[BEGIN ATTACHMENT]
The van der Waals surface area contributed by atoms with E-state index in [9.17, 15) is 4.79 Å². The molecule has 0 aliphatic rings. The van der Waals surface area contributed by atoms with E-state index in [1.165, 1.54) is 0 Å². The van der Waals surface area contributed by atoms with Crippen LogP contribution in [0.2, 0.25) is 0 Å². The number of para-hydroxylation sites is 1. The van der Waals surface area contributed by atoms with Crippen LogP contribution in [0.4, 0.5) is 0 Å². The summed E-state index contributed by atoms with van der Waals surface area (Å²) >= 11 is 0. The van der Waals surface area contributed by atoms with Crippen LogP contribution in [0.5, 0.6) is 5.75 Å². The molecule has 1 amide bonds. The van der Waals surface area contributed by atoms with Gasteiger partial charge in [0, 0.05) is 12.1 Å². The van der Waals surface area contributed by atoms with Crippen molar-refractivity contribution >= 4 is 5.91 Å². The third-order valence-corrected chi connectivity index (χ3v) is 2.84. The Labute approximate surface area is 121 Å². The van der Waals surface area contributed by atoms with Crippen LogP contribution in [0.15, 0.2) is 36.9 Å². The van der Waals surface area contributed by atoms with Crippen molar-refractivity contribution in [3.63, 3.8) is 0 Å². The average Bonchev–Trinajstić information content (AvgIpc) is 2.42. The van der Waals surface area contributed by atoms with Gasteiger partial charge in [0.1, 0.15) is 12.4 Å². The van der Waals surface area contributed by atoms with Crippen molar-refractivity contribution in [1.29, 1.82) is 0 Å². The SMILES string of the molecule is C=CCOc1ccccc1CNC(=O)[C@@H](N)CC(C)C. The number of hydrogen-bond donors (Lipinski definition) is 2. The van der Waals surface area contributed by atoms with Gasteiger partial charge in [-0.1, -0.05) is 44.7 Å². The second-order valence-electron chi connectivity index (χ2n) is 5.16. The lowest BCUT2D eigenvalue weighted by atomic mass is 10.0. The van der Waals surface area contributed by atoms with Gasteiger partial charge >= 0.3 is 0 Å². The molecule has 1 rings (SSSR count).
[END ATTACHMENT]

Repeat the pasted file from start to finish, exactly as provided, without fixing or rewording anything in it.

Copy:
The van der Waals surface area contributed by atoms with E-state index in [9.17, 15) is 4.79 Å². The molecule has 0 aliphatic rings. The van der Waals surface area contributed by atoms with E-state index in [1.165, 1.54) is 0 Å². The van der Waals surface area contributed by atoms with Crippen LogP contribution in [0.2, 0.25) is 0 Å². The number of para-hydroxylation sites is 1. The van der Waals surface area contributed by atoms with Crippen LogP contribution in [0.4, 0.5) is 0 Å². The summed E-state index contributed by atoms with van der Waals surface area (Å²) >= 11 is 0. The van der Waals surface area contributed by atoms with Crippen LogP contribution in [0.5, 0.6) is 5.75 Å². The molecule has 1 amide bonds. The van der Waals surface area contributed by atoms with Gasteiger partial charge in [0, 0.05) is 12.1 Å². The van der Waals surface area contributed by atoms with Crippen molar-refractivity contribution >= 4 is 5.91 Å². The third-order valence-corrected chi connectivity index (χ3v) is 2.84. The Labute approximate surface area is 121 Å². The van der Waals surface area contributed by atoms with Crippen LogP contribution in [0.15, 0.2) is 36.9 Å². The van der Waals surface area contributed by atoms with Crippen molar-refractivity contribution in [3.63, 3.8) is 0 Å². The average Bonchev–Trinajstić information content (AvgIpc) is 2.42. The van der Waals surface area contributed by atoms with Gasteiger partial charge in [0.1, 0.15) is 12.4 Å². The van der Waals surface area contributed by atoms with Crippen molar-refractivity contribution in [1.29, 1.82) is 0 Å². The SMILES string of the molecule is C=CCOc1ccccc1CNC(=O)[C@@H](N)CC(C)C. The number of hydrogen-bond donors (Lipinski definition) is 2. The van der Waals surface area contributed by atoms with Gasteiger partial charge in [-0.1, -0.05) is 44.7 Å². The second-order valence-electron chi connectivity index (χ2n) is 5.16. The lowest BCUT2D eigenvalue weighted by atomic mass is 10.0. The van der Waals surface area contributed by atoms with Gasteiger partial charge >= 0.3 is 0 Å². The molecule has 1 rings (SSSR count).